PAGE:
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Challenging the mundane by revealing surprises

By Rita Álvarez Tudela | 8 months ago

Maia Flore is a French born artist and photographer born in 1988. Her photography is inspired by what she perceives as the boundaries between reality and unreality. “One way to challenge the mundane everyday is to reveal the surprises within in,” she says.   

Inspired by literature, music and other forms of art, Flore creates narrative scenes, sometimes bizarre or even surreal. Her pictures are always ambiguous and the viewer can imagine what remains outside the frame. Instead of relating them to a specific story, she suggests psychological and symbolical scenarios. Recently, she became interested in exploring methods to allow the viewer “the experience of recognizing the invisible and the immaterial: an atmosphere, an emotion, a longing, that which resides in one's inner self and not in the material world.”

Her series, ‘Morning sculptures’, was shortlisted in the Professional Competition of the 2013 Sony World Photography Awards.


Hi Maia. Thanks for talking with us. Firstly, tell us a little about you and how you got started in photography

As a teenager I dreamt to become an art director. By the age of 15, I knew the school I wanted to go and the job I wanted to do. But it didn’t happen. By chance, on a day of rain in Paris, I saw ‘Open doors’ and I entered in this building. It was a photography school and I signed up and I passed the exams. I was very disappointed to end up in such a narrow box in what I imagine being my art school: only retouching and photographing. At the same time, I accepted that it was probably better than my other idea of traveling and being an airline steward. I completed two years and Agence VU’ called me right after that to be a member.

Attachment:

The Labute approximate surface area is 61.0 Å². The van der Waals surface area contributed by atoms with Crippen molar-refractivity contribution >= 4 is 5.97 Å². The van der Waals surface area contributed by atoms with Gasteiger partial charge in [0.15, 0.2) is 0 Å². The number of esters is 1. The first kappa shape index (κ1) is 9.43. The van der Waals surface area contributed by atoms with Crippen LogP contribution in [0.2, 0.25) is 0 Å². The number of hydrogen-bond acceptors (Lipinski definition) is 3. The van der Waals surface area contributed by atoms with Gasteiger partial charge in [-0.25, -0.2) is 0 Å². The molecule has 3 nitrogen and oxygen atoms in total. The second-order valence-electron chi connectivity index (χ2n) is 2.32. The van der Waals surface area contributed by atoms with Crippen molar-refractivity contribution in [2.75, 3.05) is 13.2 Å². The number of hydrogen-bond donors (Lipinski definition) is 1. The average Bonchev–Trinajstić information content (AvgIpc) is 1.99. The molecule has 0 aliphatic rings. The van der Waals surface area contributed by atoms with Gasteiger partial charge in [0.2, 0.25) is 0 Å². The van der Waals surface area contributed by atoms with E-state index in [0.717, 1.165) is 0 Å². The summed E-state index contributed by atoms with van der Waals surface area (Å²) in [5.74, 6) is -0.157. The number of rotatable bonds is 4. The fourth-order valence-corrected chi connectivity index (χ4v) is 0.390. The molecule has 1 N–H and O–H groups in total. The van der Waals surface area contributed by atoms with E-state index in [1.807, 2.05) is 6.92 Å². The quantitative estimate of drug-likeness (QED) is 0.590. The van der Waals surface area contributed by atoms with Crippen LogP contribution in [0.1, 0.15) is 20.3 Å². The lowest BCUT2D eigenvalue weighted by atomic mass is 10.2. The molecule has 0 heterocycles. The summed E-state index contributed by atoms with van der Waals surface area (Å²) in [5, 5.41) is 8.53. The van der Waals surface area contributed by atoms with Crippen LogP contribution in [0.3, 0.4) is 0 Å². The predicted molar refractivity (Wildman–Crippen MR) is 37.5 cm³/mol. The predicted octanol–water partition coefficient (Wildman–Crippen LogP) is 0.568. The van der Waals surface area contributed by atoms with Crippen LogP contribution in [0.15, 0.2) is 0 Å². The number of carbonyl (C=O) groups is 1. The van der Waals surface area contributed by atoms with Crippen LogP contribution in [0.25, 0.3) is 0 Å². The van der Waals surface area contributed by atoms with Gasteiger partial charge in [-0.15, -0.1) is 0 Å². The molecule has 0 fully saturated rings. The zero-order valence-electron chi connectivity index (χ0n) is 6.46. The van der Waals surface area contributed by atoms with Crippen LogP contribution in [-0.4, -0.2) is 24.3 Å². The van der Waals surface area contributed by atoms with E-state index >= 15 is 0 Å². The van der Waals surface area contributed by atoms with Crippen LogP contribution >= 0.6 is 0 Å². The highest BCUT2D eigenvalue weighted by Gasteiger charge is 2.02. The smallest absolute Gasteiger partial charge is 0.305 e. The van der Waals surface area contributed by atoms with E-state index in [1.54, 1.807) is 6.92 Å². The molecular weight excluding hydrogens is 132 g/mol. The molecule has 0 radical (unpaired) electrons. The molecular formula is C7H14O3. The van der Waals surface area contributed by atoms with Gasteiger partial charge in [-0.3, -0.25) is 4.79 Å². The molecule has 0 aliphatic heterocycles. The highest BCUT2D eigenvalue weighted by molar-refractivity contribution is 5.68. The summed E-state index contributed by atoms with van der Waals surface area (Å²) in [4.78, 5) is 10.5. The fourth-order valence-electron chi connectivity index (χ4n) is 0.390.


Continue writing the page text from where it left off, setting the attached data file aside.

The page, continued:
Remind us about your successful series, 'Morning Sculptures'. What did you hope to achieve with this work?

I hoped to build myself a home. I was travelling a lot and sleeping in a different bed almost everyday. Every morning was the same ritual, I woke up in a new scenery and I felt lost. I decided to turn this feeling into a playful time while remembering my childhood feelings. What were the feelings on Monday or on a Friday? I realized that I was much more brave on Fridays than on Mondays.


What advice would you give to those thinking of entering their work into the Sony World Photography Awards, and competitions in general?

Chosen to be part of this huge community of artists, I would simply say: Why don’t you give a try? There are a lot of categories to choose from and it depicts the wide openness of the competition and its jurors. It is a great place to keep trying. I check the photographers awarded each year and I am always very impressed by the selection.

Do you have a photographic philosophy or a way of working that always stays with you?

I live everyday as a research of the aesthetics of life, but without thinking about it too much. It's just a matter of what I see during my long walks, what I cook, what I eat, or what my body feels when I am at the right place. It is pretty simple but that's a daily basis needed.


People seem to play a big role in most of your series. Can you tell us about some of these characters and why you choose them?

I mostly use myself in the photographs. As I need to experience the situation, I like to share it in a picture. I play around a naïve and poetic character, who is always researching movement and lighting.

Your work is very conceptual in nature. How did you end up going down this route and what continues to inspire you?

When I have a camera in my hands, I feel like there is a possibility to see something in a different way. What would I find on the other side if I look through? I guess it ended up being something surreal and conceptual.